The Excel Averagea function returns the arithmetic mean of a list of supplied numbers.
The syntax of the function is:
where the value arguments are a set of one or more numeric values, or arrays of numeric values for which you want to calculate the average.
In current versions of Excel (Excel 2007 and later), you can provide up to 255 value arguments to the Averagea function, but in Excel 2003, the function can only accept up to 30 arguments. However, each argument can be an array of values or a range of cells, each of which can contain multiple values.
The Excel Averagea Function is very similar to the Excel Average Function. The only difference between these two functions is the way in which logical values, or text values within arrays or references are treated. This is shown in the table below:
AVERAGE Function  AVERAGEA Function  

Logical values or text representations of numbers, typed directly into the list of arguments  ARE counted (TRUE=1, FALSE=0)  ARE counted (TRUE=1, FALSE=0) 
Text that cannot be interpreted as a number, typed directly into the list of arguments  #VALUE! error  #VALUE! error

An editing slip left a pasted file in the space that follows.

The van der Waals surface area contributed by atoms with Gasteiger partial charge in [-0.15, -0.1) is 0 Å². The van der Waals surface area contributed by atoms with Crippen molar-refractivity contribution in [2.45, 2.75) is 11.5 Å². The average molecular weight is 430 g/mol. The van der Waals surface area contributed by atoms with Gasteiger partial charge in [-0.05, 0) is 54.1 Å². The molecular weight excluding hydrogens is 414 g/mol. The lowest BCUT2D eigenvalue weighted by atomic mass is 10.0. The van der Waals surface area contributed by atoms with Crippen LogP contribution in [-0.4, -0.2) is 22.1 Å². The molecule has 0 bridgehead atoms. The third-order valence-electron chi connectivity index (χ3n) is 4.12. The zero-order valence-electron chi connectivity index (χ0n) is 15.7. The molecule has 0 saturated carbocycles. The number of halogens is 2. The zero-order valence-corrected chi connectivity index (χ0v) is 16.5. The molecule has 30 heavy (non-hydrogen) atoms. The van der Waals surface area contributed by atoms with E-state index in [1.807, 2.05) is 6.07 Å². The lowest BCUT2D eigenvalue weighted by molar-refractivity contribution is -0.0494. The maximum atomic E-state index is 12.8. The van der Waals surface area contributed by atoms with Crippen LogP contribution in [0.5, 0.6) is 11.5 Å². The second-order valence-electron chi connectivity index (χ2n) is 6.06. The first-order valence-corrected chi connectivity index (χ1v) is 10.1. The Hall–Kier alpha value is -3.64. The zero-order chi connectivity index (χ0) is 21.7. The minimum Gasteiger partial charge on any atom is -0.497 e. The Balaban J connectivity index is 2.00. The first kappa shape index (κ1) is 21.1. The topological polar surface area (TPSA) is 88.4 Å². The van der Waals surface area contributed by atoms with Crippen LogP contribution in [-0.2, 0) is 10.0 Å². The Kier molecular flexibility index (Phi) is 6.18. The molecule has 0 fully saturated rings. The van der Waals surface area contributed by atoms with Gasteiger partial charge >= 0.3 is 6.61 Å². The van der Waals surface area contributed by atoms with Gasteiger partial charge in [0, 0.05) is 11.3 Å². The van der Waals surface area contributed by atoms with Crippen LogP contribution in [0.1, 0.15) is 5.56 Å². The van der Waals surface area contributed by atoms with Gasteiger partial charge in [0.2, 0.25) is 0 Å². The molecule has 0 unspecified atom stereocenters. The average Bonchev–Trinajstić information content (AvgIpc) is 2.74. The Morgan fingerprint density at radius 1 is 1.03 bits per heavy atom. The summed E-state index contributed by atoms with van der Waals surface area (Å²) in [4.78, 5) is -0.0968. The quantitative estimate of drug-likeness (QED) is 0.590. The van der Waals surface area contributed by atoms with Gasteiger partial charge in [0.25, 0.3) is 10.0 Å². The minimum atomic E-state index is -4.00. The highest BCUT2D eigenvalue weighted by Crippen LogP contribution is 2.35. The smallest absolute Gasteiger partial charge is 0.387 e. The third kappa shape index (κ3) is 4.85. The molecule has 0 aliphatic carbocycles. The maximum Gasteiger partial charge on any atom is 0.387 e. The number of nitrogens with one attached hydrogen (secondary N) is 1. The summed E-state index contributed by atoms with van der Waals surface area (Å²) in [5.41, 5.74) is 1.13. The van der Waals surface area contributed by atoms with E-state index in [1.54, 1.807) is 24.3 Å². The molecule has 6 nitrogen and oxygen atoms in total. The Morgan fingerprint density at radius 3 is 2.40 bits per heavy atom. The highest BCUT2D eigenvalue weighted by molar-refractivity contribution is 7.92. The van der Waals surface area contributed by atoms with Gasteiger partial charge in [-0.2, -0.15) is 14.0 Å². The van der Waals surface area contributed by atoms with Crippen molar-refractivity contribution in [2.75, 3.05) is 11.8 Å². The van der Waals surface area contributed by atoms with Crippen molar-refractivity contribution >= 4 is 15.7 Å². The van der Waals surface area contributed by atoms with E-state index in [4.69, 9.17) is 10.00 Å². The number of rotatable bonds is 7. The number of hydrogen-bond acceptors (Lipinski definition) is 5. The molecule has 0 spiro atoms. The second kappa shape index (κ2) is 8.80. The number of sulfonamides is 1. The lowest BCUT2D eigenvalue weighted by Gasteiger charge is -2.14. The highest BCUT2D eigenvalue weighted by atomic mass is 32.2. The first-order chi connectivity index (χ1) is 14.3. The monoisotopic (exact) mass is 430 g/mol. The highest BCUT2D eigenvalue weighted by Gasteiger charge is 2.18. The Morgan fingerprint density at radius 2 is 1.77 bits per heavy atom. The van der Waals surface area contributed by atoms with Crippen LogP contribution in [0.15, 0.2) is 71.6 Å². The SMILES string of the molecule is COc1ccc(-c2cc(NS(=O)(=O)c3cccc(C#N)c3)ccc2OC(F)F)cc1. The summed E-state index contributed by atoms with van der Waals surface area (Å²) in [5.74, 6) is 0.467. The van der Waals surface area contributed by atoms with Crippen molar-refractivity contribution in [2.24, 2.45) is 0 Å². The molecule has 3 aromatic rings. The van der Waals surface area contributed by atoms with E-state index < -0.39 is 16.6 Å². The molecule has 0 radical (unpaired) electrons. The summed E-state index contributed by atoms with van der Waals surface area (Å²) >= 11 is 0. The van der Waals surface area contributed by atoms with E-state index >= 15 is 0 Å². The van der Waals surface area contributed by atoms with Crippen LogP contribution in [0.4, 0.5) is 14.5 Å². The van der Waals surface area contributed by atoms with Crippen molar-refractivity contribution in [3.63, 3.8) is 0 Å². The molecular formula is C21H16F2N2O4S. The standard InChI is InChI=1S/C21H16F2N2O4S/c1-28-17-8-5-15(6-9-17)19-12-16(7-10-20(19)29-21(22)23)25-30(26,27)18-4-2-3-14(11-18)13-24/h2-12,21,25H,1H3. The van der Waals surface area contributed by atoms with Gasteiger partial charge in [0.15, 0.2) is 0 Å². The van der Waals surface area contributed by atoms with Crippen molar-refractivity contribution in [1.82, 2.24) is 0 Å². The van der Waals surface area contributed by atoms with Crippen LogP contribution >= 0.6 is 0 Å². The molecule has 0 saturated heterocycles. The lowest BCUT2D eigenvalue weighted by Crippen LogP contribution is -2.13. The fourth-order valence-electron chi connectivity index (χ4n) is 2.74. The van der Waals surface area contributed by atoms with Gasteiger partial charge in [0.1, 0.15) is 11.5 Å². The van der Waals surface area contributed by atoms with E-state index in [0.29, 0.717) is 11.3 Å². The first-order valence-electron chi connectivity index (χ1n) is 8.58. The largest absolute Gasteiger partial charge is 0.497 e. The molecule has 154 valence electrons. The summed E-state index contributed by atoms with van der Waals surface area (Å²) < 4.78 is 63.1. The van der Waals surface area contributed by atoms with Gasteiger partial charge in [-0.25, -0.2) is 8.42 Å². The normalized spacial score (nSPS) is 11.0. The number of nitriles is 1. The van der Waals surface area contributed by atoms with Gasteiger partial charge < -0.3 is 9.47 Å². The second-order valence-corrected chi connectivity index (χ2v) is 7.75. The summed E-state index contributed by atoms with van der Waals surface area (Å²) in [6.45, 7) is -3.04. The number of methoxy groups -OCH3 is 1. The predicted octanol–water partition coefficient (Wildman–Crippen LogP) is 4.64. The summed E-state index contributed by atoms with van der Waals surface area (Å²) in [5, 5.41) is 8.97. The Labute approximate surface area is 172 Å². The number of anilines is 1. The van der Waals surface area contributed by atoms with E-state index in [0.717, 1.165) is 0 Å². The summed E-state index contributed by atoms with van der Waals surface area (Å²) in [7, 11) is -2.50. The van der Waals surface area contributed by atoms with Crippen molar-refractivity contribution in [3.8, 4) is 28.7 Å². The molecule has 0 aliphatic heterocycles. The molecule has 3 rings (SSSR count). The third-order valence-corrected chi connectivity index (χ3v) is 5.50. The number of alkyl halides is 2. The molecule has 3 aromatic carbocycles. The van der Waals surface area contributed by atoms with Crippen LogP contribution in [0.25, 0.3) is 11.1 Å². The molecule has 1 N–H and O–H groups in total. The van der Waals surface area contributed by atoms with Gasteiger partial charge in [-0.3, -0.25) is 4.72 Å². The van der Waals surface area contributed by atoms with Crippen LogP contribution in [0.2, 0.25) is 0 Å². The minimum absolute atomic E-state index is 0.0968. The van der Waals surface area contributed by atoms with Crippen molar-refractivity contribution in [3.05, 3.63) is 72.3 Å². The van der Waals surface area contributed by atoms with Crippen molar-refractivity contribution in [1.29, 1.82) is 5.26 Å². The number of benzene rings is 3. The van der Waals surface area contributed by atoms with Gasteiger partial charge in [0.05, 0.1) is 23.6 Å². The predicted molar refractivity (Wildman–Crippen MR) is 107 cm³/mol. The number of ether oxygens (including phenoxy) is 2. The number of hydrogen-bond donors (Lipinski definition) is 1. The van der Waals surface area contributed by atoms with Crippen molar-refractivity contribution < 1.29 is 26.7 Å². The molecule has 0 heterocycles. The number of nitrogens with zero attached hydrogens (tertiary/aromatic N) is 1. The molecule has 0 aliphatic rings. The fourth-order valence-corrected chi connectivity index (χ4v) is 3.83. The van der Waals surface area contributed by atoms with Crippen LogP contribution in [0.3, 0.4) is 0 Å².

Logical values, within arrays or reference arguments  Ignored  ARE counted (TRUE=1, FALSE=0) 
Text (including empty text "", text representations of numbers, or other text), within arrays or reference arguments  Ignored  Counted as zero 
Empty cells  Ignored  Ignored 
The following spreadsheet shows four examples of the Excel Averagea function used to calculate the arithmetic mean of the values 8, 1, 9, 6 & 10.
Although the same 5 values are provided to each of the functions in cells B1B4, these values are provided to the function in different ways.
Formulas:
 Results:

The examples in the above spreadsheets show that each argument to the Averagea function can be supplied as a single number or cell, or as an array of numbers or cells (note that in cell B2, the argument {8,1,9} is an array of numbers).
Further examples of the Excel Averagea function are provided on the Microsoft Office website.
If you get an error from the Excel Averagea function, this is likely to be one of the following:
#DIV/0!    Occurs if the arguments to the Averagea function are all references to blank cells. 
#VALUE!    Occurs if any of the arguments that are supplied directly to the Averagea function are text values that can not be interpreted as numbers.